Rainbow Warriors look to become bowl eligible with a win over the visiting Rebels
The UNLV Rebels, who earned Mountain West victory No. 1 and found some much-needed momentum last week, are set to face the Hawaii Rainbow Warriors at Aloha Stadium Saturday night. UNLV finally ended its six-game losing streak and improved its record to 3-7 overall and 1-5 in conference play with its 27-24 upset victory at San Diego State last weekend. Though the Rebels won’t qualify for a bowl game, the win helped quiet some of the grumbling surrounding head coach Tony Sanchez’s job security.
Hawaii was idle in Week 11, and the timing of the bye couldn’t have been better. The Rainbow Warriors have lost four games in a row, dropping their record to 6-5 overall and 3-3 in the Mountain West, and they allowed at least 40 points in all four. Though Hawaii became one of the first FBS teams to reach six wins this season, due to the scheduling quirks that come with its geography, UH needs a seventh victory to qualify for a bowl game. With only Saturday’s game against UNLV and the regular-season finale at San Diego State left to play, time is running out.
UNLV at Hawaii
Kickoff: Saturday, Nov. 17 at 11:59 p.m. ET
TV: Spectrum (in Hawaii), Stadium App (Outside Hawaii)
Spread: Hawaii -6.5
Three Things to Watch
1. UNLV RB Lexington Thomas
UNLV running back Lexington Thomas was the star of the show against San Diego State and he has been the MVP of the UNLV offense throughout the 2018 campaign. Thomas ran for 133 yards and two touchdowns on 21 carries against the Aztecs, good for 6.33 yards per carry. The 5-foot-9, 170-pound senior broke off a 75-yard fourth-quarter touchdown run that proved to be the game winner, and he would have tacked on a 61-yarder for a third score on the next drive had it not been called back for a holding penalty.
Simply put, Thomas has been one of the most consistent ball carriers in the conference throughout his career. Though just the second 100-yard performance for Thomas over his last seven games, Thomas’ 100-yard game last week was his fifth of the season and 17th with the Rebels. The 897 rushing yards and 10 touchdowns Thomas has gained thus far in 2018 bring his career totals to 3,381 and 38, respectively. And his receiving numbers are on the rise as well: Thomas has already caught a career-high 17 passes this year (16 of them across his last six games) for 125 yards.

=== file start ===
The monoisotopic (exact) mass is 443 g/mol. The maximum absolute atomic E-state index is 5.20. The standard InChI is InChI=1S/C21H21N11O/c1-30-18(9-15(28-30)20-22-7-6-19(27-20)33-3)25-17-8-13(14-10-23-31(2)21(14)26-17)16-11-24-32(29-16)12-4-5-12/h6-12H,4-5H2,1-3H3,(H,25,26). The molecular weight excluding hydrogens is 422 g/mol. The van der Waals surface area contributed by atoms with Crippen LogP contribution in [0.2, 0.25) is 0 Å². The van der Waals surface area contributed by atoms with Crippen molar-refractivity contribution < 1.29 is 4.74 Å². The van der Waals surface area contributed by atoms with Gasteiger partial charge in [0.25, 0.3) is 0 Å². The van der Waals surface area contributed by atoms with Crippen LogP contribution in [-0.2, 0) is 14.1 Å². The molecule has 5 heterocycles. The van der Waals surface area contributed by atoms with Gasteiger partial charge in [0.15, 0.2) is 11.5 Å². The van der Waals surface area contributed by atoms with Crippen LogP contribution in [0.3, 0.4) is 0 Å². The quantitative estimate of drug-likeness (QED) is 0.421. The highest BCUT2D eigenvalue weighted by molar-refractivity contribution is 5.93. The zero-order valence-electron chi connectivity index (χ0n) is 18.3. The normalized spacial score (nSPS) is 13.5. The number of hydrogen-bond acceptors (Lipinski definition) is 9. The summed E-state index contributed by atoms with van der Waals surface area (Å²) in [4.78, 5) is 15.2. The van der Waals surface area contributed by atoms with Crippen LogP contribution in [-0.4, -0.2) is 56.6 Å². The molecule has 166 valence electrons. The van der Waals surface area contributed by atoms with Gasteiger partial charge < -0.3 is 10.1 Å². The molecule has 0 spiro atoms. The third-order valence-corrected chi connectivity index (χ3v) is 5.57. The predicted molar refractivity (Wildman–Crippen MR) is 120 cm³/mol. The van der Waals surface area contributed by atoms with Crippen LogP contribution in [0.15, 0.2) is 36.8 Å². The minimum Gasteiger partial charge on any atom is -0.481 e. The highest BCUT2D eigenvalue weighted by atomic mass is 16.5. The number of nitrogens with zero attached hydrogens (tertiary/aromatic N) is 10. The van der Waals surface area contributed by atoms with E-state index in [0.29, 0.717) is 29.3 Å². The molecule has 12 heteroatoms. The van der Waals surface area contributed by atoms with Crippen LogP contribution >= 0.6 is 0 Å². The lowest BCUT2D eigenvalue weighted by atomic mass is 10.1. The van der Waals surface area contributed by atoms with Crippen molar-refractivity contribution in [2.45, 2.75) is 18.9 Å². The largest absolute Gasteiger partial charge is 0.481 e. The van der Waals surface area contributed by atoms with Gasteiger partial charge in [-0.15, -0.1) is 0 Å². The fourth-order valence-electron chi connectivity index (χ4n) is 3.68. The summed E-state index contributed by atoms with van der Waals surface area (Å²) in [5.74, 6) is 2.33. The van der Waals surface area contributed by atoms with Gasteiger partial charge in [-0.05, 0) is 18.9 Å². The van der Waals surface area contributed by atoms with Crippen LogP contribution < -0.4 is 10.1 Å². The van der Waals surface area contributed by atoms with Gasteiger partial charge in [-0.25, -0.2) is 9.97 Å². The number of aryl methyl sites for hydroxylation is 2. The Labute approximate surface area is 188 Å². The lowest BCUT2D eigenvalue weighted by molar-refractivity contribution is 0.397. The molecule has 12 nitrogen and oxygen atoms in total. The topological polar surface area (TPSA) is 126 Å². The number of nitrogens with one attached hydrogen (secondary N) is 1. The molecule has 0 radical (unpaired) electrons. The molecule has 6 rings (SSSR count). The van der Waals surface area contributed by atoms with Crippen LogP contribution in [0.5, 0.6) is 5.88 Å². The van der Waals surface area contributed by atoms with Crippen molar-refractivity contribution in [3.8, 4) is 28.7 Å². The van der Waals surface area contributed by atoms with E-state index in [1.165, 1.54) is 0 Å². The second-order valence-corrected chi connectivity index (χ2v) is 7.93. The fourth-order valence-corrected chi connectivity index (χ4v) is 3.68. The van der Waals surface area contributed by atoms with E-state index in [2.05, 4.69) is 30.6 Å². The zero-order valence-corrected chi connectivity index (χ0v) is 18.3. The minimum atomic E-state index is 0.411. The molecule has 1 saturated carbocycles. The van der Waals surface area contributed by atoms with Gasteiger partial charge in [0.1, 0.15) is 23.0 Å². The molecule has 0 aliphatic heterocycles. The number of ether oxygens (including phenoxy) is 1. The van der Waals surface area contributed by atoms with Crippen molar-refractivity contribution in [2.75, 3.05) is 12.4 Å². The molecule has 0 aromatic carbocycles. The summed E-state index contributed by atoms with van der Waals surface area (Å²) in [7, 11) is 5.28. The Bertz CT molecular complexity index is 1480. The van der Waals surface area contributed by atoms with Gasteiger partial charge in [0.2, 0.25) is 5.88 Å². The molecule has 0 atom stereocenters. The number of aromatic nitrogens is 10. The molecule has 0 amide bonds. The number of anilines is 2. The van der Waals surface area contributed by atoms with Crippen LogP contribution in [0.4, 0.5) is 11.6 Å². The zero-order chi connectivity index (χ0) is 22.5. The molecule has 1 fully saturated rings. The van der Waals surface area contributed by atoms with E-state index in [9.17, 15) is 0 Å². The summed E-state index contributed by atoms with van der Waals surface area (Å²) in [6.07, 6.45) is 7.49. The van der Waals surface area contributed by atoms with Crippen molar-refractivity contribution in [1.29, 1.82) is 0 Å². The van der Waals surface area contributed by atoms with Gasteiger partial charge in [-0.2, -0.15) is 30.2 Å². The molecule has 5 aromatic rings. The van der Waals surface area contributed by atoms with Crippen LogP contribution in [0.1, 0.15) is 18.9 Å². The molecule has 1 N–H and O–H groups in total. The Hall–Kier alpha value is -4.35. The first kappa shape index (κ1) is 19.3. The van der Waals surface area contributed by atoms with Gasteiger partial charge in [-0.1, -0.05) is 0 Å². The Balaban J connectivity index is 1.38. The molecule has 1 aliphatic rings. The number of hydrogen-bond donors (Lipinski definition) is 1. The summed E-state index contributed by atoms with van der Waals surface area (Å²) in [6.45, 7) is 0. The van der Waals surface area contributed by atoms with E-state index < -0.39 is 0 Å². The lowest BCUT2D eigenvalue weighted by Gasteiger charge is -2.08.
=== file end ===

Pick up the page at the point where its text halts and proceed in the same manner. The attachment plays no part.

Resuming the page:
2. Hawaii WR John Ursua
Hawaii’s offensive MVP and biggest impact performer this year is receiver John Ursua. No FBS player has more touchdown receptions this season than Ursua, whose 15 TDs are three more than his closest competitor. Ursua also leads the Mountain West in receptions (79) and receiving yards (1,161), putting him third and fourth, respectively, on the national leaderboard.
Like Thomas, Ursua’s consistency has been his greatest asset. The 5-foot-10, 175-pound junior led the nation with 667 receiving yards through the first six games of the 2017 season before a knee injury sidelined him for the rest of the season. This year, he’s been better than ever, posting 100 receiving yards or more in six games (pushing his career total to 11 such games), and catching at least one touchdown pass in nine of 11 games this year. Combined with quarterback Cole McDonald and fellow receiver Cedric Byrd, Ursua is a major reason the Rainbow Warriors rank second in the conference and No. 15 in the country in passing offense (308.7 yards per game).
3. Limiting big plays
With both offenses featuring an explosive playmaker, both defenses will be tasked with limiting big plays. And unfortunately, both UNLV and Hawaii have struggled to keep offenses in check. No Mountain West defense has allowed more plays of 20-plus (71) or 30-plus (34) yards than the Rebels this season. Likewise, no team has allowed more plays of 40 or more yards (20), 50 or more (9), 60 or more (6) or 70 or more (3) than the Rainbow Warriors.
Digging a little deeper should give both units greater cause for concern: Hawaii has surrendered 11 rushing plays of 40 yards or more, which ranks dead last in the Mountain West and worse than all but three FBS units. UNLV has allowed 21 pass plays of 30-plus yards, which is the second most in the conference and sits No. 115 on the FBS leaderboard.
Lexington Thomas has been a bright spot in an otherwise disappointing season for UNLV. The Rebels have struggled mightily without injured star quarterback Armani Rogers, who still ranks second on the team with 488 rushing yards and six touchdowns despite not playing since September. Replacement Max Gilliam has shown improvement in recent weeks, but Rogers is one of the most talented and dynamic players in the league, and his loss has been felt heavily in each game he has missed.
Hawaii QB Cole McDonald has put up great passing numbers this season (3,163 yards, 32 TDs and six interceptions), but he has looked out of sync since missing the Wyoming game due to an undisclosed injury. In the four losses since, McDonald has completed just 51.4 percent of his passes for an average of 265.8 yards per contest (down from 350.0 yards per contest in six previous starts) with eight touchdowns and four interceptions.
Overall, the Rebels and Rainbow Warriors are similarly matched. And though UNLV enters with momentum, the potential hangover effect from last week’s upset victory could pose a problem. Plus, Hawaii has had an extra week of preparation; the Rainbow Warriors benefit from the home-field advantage that comes with a long flight across the Pacific; and bowl eligibility is on the line. Expect a close game, but for Hawaii to win.
Prediction: Hawaii 38, UNLV 34
— Written by Nicholas Ian Allen, who is part of the Athlon Contributor Network. Follow him on Twitter @NicholasIAllen.
(Top photo courtesy of @HawaiiFootball)